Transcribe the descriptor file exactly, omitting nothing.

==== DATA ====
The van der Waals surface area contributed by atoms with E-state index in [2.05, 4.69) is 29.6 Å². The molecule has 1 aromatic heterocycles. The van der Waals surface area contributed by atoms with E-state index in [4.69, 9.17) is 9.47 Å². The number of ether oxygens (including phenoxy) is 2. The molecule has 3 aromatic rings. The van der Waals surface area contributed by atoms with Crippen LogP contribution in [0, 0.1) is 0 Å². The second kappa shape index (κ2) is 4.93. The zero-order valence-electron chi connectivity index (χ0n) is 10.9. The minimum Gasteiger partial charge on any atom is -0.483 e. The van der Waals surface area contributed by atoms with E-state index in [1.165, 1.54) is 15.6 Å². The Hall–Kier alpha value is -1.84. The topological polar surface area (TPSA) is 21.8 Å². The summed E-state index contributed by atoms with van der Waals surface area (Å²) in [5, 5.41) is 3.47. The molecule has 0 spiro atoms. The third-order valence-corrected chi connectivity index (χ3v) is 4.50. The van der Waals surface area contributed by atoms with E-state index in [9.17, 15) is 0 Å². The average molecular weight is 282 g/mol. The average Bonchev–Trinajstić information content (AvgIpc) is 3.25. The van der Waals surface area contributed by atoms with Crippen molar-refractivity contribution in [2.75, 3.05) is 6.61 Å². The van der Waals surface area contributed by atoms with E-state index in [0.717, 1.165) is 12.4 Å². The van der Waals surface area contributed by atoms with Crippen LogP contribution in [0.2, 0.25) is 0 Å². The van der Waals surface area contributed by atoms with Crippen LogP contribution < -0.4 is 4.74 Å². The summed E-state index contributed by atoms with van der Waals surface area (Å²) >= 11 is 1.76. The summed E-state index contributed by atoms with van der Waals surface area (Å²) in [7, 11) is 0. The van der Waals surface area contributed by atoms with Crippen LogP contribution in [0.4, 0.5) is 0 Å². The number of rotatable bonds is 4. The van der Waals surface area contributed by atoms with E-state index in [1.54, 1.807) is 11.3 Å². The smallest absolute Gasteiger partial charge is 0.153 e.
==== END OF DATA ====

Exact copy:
The van der Waals surface area contributed by atoms with E-state index in [2.05, 4.69) is 29.6 Å². The molecule has 1 aromatic heterocycles. The van der Waals surface area contributed by atoms with E-state index in [4.69, 9.17) is 9.47 Å². The number of ether oxygens (including phenoxy) is 2. The molecule has 3 aromatic rings. The van der Waals surface area contributed by atoms with Crippen LogP contribution in [0, 0.1) is 0 Å². The second kappa shape index (κ2) is 4.93. The zero-order valence-electron chi connectivity index (χ0n) is 10.9. The minimum Gasteiger partial charge on any atom is -0.483 e. The van der Waals surface area contributed by atoms with E-state index in [1.165, 1.54) is 15.6 Å². The Hall–Kier alpha value is -1.84. The topological polar surface area (TPSA) is 21.8 Å². The summed E-state index contributed by atoms with van der Waals surface area (Å²) in [5, 5.41) is 3.47. The molecule has 0 spiro atoms. The third-order valence-corrected chi connectivity index (χ3v) is 4.50. The van der Waals surface area contributed by atoms with E-state index in [9.17, 15) is 0 Å². The average molecular weight is 282 g/mol. The average Bonchev–Trinajstić information content (AvgIpc) is 3.25. The van der Waals surface area contributed by atoms with Crippen molar-refractivity contribution in [2.75, 3.05) is 6.61 Å². The van der Waals surface area contributed by atoms with E-state index in [0.717, 1.165) is 12.4 Å². The van der Waals surface area contributed by atoms with Crippen LogP contribution in [0.2, 0.25) is 0 Å². The van der Waals surface area contributed by atoms with Crippen LogP contribution < -0.4 is 4.74 Å². The summed E-state index contributed by atoms with van der Waals surface area (Å²) >= 11 is 1.76. The summed E-state index contributed by atoms with van der Waals surface area (Å²) in [7, 11) is 0. The van der Waals surface area contributed by atoms with Crippen LogP contribution in [0.4, 0.5) is 0 Å². The number of rotatable bonds is 4. The van der Waals surface area contributed by atoms with E-state index in [1.54, 1.807) is 11.3 Å². The smallest absolute Gasteiger partial charge is 0.153 e.